Investor interest has never been as broad and deep as it is today. We’ve seen an influx of international investors, note Chinese-based Fosun acquiring One Chase Manhattan Plaza.… The owner-operators continue to be active as well, with RXR’s purchase of 61 Broadway, Harbor Group’s acquisition of 55 Broadway and Harry Macklowe’s acquisition of 1 Wall St.

FiDi has seen a significant number of residential conversions of office space in recent years. Do you expect that to continue, or do you think that wave is nearly complete?
We expect residential conversions and ground-up development to continue. However, as the office sector continues to gain [steam], there is likely to be less compelling fundamentals driving future residential conversions as a percentage of new activity.

The redevelopment of South Street Seaport is starting to pick up traction. Do you think it will have a significant impact on the commercial market in the area, or do you think most will consider it something aimed at tourists?
The Seaport redevelopment will anchor the east side of what is developing across Lower Manhattan’s Fulton Street, which has attracted new and enhanced restaurant options.

Brad Gerla
executive vice president, CBRE

How is the opening of the Sept. 11 museum, the near-completion of One World Trade and the redevelopment of Brookfield Place affecting commercial activity in FiDi?
Commercial activity in the Financial District is on fire. All of the factors [you mentioned] have helped and will continue to help. The key is net absorption. The Financial District is currently at 524,000 square feet of positive absorption, compared to last year same time, when it was at negative 1.4 million square feet.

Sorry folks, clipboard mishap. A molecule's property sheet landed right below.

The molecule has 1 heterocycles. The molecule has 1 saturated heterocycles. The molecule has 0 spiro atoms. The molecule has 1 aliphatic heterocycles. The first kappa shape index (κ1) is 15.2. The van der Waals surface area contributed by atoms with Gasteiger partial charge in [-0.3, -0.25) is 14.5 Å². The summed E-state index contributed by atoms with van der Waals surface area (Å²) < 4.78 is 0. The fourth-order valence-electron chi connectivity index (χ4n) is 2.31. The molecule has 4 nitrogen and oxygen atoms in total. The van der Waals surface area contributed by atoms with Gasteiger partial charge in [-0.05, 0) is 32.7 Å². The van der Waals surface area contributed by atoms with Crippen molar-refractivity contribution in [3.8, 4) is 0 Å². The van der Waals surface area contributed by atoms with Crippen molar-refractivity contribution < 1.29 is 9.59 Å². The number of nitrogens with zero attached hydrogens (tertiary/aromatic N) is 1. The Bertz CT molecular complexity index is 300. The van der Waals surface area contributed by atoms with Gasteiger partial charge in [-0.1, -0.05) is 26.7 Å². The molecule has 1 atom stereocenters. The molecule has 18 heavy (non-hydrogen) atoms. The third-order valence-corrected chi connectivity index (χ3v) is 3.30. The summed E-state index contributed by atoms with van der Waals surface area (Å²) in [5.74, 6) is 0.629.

What’s going on with asking rents for office space in FiDi?
The Financial District submarket’s asking rents are averaging at $43 per square foot, up a little over 4 percent from last year. The last time our asking rent was this high was in 2005, when it was $47.94.

It used to be that companies could go Downtown for discounted deals. Are those days over?
You can still find $30s deals Downtown. There are still tremendous discounts for companies relocating to Downtown.

Do you expect residential conversions of office space in FiDi to continue, or do you think that wave is nearly complete?
I think the residential conversions will start to slow down because there is plenty of product available. The big one coming to market soon will be 70 Pine Street.

What are some of the other factors influencing FiDi commercial activity right now?
The biggest impact to commercial activity has been the soon-to-be-completed Fulton Street station and the highly anticipated completion of the Santiago Calatrava PATH station. Also, the emergence of Brooklyn and Jersey City as convenient and excellent places to live for the young employees working Downtown.